Jesse Ghiorzi grew up rooting for the Yankees in Westchester, and he’s next up in our Pinch Hitters series. Jesse played baseball in high school and coached some Little League after college. Today he lives in Columbus, OH and works as the PR Director for a racetrack. He goes to at least one Yankees road series in the Midwest — Chicago, Cleveland, Detroit, etc. — every year, and makes sure to get into the Bronx when he visits his parents back home.
Jesse is 26 years old. He lucky enough to see David Cone’s perfect game in person, but he has one Yankees regret: “I was at the Mantle (HBO documentary) screening in Dallas,” Jesse wrote, “and Mrs. Mantle was right next to me during the post-showing reception. I wanted to give her a hug and kiss on the cheek, but then his son (the one who looks a lot like him, David(?)) glanced over at me and I felt like The Mick was peering into my heart and telling me to stay away from his wife. I was terrified and walked the other way.”
Jesse has his own blog, and for his guest post, he broke his own heart by evaluating Andy Pettitte’s chances of landing in the Hall of Fame.
Andy Pettitte is Not a Hall of Fame Pitcher
Though it’s often difficult, I’m going to attempt to separate my head from my heart as I make this argument. Of course, as a Yankees fan, I’m sure that Dandy Andy Pettitte — he of the most all-time postseason wins — is a first ballot Hall of Fame inductee. However, when I look at his career objectively, I’m not so sure that’s the case.
My baseball writing history consists of a couple of years of blogging, sometimes about the game, so I’m clearly not qualified to vote on the Cooperstown crew. If I had a vote, I’d define a Hall of Famer as someone who was the best at his position for a number of years, or at the very least, near the top of the game for a long time.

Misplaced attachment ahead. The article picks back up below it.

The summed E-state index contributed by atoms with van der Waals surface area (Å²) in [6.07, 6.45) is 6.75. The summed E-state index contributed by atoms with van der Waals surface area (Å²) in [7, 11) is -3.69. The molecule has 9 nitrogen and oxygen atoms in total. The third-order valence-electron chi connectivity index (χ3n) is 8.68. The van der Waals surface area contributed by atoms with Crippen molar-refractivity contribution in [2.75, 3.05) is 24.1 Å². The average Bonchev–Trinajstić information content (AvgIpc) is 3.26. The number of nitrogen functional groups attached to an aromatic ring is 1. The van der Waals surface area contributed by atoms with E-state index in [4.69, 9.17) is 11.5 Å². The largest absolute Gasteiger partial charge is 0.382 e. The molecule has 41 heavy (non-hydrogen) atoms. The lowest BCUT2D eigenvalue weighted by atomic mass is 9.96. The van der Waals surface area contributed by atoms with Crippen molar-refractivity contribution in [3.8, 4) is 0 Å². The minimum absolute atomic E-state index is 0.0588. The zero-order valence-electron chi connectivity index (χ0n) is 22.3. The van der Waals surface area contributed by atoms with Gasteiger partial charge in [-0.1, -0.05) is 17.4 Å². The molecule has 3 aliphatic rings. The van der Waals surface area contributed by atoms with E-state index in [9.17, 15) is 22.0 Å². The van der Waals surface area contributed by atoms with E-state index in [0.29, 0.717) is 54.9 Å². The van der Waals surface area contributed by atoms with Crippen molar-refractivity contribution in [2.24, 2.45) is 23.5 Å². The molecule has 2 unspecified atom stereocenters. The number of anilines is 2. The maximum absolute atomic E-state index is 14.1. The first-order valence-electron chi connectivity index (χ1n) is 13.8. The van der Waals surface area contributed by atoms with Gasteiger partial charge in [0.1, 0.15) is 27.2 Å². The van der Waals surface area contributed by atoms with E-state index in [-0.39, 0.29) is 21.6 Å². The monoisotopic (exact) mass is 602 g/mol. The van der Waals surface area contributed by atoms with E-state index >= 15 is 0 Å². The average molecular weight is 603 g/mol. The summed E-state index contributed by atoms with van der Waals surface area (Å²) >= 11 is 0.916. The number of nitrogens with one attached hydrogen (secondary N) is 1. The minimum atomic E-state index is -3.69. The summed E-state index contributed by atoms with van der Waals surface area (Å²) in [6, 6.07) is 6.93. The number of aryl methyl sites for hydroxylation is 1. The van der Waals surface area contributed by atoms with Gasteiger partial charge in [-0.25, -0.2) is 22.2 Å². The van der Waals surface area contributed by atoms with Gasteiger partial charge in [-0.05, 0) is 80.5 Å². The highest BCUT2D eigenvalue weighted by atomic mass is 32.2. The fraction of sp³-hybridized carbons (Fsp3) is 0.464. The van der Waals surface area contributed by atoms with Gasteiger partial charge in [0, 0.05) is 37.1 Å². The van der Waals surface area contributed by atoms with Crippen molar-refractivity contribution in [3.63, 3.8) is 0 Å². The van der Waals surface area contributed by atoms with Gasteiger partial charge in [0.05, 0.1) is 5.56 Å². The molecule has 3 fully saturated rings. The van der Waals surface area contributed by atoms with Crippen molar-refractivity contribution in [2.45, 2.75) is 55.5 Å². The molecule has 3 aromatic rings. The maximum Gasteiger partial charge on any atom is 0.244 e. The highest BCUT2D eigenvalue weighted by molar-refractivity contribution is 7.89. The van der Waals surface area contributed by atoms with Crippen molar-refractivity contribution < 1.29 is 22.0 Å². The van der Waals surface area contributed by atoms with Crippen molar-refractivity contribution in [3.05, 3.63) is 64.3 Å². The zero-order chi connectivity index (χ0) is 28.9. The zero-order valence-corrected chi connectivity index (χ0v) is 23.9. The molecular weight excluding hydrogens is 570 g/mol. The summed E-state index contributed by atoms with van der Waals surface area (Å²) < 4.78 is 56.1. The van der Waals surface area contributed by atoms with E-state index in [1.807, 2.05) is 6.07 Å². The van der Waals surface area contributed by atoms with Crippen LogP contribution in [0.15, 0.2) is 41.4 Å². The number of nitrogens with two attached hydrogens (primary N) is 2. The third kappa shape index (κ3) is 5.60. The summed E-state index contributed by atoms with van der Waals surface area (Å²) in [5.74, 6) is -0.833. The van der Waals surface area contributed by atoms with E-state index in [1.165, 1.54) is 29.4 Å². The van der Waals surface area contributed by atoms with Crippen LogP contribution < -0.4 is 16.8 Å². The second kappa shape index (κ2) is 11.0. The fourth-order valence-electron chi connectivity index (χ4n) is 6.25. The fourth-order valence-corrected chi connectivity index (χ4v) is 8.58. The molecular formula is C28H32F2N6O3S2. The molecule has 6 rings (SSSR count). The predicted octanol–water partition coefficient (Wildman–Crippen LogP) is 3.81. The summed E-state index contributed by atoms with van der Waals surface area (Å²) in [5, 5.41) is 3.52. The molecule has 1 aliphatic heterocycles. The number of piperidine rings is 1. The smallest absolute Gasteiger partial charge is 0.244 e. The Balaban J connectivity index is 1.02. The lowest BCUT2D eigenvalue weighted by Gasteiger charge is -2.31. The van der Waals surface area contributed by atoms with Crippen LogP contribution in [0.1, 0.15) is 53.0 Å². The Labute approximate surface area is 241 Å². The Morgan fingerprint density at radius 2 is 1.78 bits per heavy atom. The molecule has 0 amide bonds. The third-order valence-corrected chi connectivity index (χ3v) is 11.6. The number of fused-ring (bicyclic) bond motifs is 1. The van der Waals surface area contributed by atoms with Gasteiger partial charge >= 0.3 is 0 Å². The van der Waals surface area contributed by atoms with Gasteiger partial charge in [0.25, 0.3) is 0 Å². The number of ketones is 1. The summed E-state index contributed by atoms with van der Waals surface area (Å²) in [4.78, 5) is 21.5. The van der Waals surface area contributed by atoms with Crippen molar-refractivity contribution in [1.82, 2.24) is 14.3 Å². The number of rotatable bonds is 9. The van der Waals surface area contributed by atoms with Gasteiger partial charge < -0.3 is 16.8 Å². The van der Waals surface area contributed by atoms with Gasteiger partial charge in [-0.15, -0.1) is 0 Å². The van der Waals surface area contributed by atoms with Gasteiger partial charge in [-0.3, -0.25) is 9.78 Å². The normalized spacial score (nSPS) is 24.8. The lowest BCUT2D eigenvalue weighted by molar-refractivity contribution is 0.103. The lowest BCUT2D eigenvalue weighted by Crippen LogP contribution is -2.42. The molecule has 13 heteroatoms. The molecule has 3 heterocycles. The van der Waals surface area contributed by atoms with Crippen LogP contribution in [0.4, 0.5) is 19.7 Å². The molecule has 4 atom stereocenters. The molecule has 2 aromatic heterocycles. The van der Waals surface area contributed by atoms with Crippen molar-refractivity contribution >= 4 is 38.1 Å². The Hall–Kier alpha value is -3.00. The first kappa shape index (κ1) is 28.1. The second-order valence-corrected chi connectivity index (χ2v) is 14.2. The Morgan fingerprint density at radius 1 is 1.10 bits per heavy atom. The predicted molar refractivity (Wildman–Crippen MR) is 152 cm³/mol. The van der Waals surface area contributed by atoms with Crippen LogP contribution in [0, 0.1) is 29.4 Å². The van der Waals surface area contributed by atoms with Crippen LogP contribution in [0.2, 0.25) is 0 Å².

Pettitte was always very good, but rarely great in the regular season. The 13 seasons in which he started at least 25 games, his ERA was over 4.00 a surprising nine times (and 3.99 once). Even in the Steroid Era, the best pitchers in the game – like Maddux, Halladay, Martinez and Johnson – were more effective than that. His regular season win percentage of .635, while impressive, is more a result of the powerful offenses he has played with than anything else. Only twice as a Yankee (and four times overall) have the bats behind him failed to score at least 800 runs in a season. When you have guys mashing for you on a consistent basis, you can get away with a career ERA nearly a run (.92) over that of the average Hall of Famer.
Every year, between 12 and 18 pitchers in each league are named to the All-Star Game. Between fan voting and manager selections, this roster is often made of the top arms in any given season. Pettitte has been named one of the top pitchers in the league just three times and finished in the top three of Cy Young voting only once (1996). Though he was often pitching much later into the fall than his counterparts, it was not always because of his extraordinary events in the summer.
When you talk Andy, you talk playoffs. His October wins record (19) is amazing, but it’s also a record based on quantity as much as quality. With 42 starts, he has seven more than the next closest pitcher and nearly double the figure of the highest totaled non-Divisional Era starter. Look at any of the postseason records in baseball’s history. They are filled with names from the current era of Bombers: Jeter, Williams, Posada and Mussina. Those names are there because they are very good, but also because of the extended playoff format. While you have to be good to get the chances, that in itself does not always grant you a spot in baseball’s upper echelon.
Among qualified pitchers (1,000+ IP), Pettitte ranks 720th in ERA, next to names like Derek Lowe, Jack Morris, Barry Zito and Jack McDowell. Nice pitchers, but not Hall of Famers. Looking at modern statistics, he’s tied for 163rd in ERA+ and sits 48th in WPA behind too many non-Hall of Famers to mention. According to Bill James’ Hall of Fame Monitor, Pettitte checks in at 123 (100 is likely to be inducted), but with two points assigned for each WS start and another two for each win, his Fall Classic performance accounts for 36 of the total, meaning his regular seasons are not up to snuff. The average Hall of Famer has led the league in a major category 40 times, Pettitte has just seven next to his name, furthering my point that he was never one of the best pitchers in the game. The rest of his numbers are mostly comparable to those of an average Hall of Famer, but is that the type of person we want to induct in the Hall? I do not.
Though I am thankful for all the wins he’s helped bring my team and all the times I have felt at ease down in a series with Andy on the mound in a pivotal game, my head tells my heart to ‘shut up’ after I spend some time breaking down his place in history. Also, I would bet Pettitte would rather have five rings from the South Bronx than some bronze in upstate New York.
Associated Press photo of Pettitte’s reaction to this piece!